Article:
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Tuesday, December 16, 2014

Terminal 101: A better shell with zsh

Every Monday, we'll show you how to do something new and simple with Apple's built-in command line application. You don't need any fancy software, or a knowledge of coding to do any of these. All you need is a keyboard to type 'em out!

A shell is the software interface to the operating system and the various services it provides. When using the default Terminal interface on an install of OS X, you are using the Bash shell. While Bash is a great shell, there are better alternatives out there, and today, we’ll show you one such alternative: Zsh.

The rest of the article is available here.

Saturday, November 22, 2014

CUDA Application Design and Development

As the computer industry retools to leverage massively parallel graphics processing units (GPUs), this book is designed to meet the needs of working software developers who need to understand GPU programming with CUDA and increase efficiency in their projects. 

CUDA Application Design and Development starts with an introduction to parallel computing concepts for readers with no previous parallel experience, and focuses on issues of immediate importance to working software developers: achieving high performance, maintaining competitiveness, analyzing CUDA benefits versus costs, and determining application lifespan.

The book then details the thought behind CUDA and teaches how to create, analyze, and debug CUDA applications. Throughout, the focus is on software engineering issues: how to use CUDA in the context of existing application code, with existing compilers, languages, software tools, and industry-standard API libraries.
Using an approach refined in a series of well-received articles at Dr Dobb's Journal, author Rob Farber takes the reader step-by-step from fundamentals to implementation, moving from language theory to practical coding.

* Includes multiple examples building from simple to more complex applications in four key areas: machine learning, visualization, vision recognition, and mobile computing
* Addresses the foundational issues for CUDA development: multi-threaded programming and the different memory hierarchy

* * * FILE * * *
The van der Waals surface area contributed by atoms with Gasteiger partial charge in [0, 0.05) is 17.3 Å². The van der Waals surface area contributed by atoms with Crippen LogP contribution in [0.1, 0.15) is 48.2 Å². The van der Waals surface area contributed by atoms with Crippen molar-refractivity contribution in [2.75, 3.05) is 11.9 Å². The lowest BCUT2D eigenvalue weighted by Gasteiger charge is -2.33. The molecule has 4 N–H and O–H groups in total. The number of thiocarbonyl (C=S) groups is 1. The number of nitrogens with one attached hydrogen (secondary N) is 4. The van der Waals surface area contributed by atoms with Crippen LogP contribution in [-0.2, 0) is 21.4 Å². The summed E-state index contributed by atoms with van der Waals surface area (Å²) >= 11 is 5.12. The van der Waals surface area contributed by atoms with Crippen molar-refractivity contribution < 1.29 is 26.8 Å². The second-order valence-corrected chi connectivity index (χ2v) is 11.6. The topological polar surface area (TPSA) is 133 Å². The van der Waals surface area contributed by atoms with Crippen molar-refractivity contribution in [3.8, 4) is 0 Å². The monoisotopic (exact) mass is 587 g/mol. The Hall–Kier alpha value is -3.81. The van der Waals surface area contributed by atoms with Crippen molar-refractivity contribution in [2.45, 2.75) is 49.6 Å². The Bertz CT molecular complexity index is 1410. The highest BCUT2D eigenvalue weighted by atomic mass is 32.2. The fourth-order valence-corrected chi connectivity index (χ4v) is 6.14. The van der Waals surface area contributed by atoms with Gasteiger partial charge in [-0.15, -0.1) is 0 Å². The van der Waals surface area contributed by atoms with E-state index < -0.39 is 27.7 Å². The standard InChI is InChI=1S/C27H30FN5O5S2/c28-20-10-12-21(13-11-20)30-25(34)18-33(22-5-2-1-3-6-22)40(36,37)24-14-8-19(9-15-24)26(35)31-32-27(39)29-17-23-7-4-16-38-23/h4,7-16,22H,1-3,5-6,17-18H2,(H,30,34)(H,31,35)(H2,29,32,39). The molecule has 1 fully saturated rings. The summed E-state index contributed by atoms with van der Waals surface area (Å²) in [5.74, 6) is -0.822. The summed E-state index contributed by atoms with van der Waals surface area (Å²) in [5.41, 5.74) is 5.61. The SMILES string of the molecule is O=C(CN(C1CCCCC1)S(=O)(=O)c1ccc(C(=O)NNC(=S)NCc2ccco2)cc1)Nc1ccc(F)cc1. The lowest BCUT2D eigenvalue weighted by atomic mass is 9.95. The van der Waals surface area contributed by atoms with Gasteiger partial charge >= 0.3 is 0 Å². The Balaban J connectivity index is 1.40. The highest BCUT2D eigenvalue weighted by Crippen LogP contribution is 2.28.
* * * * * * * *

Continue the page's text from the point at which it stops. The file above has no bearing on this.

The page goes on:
* Includes teaching chapters designed to give a full understanding of CUDA tools, techniques and structure.
* Presents CUDA techniques in the context of the hardware they are implemented on as well as other styles of programming that will help readers bridge into the new material.

Graphics Shaders: Theory and Practice

Programmable graphics shaders, programs that can be downloaded to a graphics processor (GPU) to carry out operations outside the fixed-function pipeline of earlier standards, have become a key feature of computer graphics. This book is designed to open computer graphics shader programming to the student, whether in a traditional class or on their own. It will complement texts based on fixed-function graphics APIs, specifically OpenGL. It introduces shader programming in general, and specifically the GLSL shader language. It also introduces a flexible, easy-to-use tool, glman, that helps you develop, test, and tune shaders outside an application that would use them.

API Design for C++

The design of application programming interfaces can affect the behavior, capabilities, stability, and ease of use of end-user applications. With this book, you will learn how to design a good API for large-scale long-term projects. With extensive C++ code to illustrate each concept, API Design for C++ covers all of the strategies of world-class API development. Martin Reddy draws on over fifteen years of experience in the software industry to offer in-depth discussions of interface design, documentation, testing, and the advanced topics of scripting and plug-in extensibility. Throughout, he focuses on various API styles and patterns that will allow you to produce elegant and durable libraries.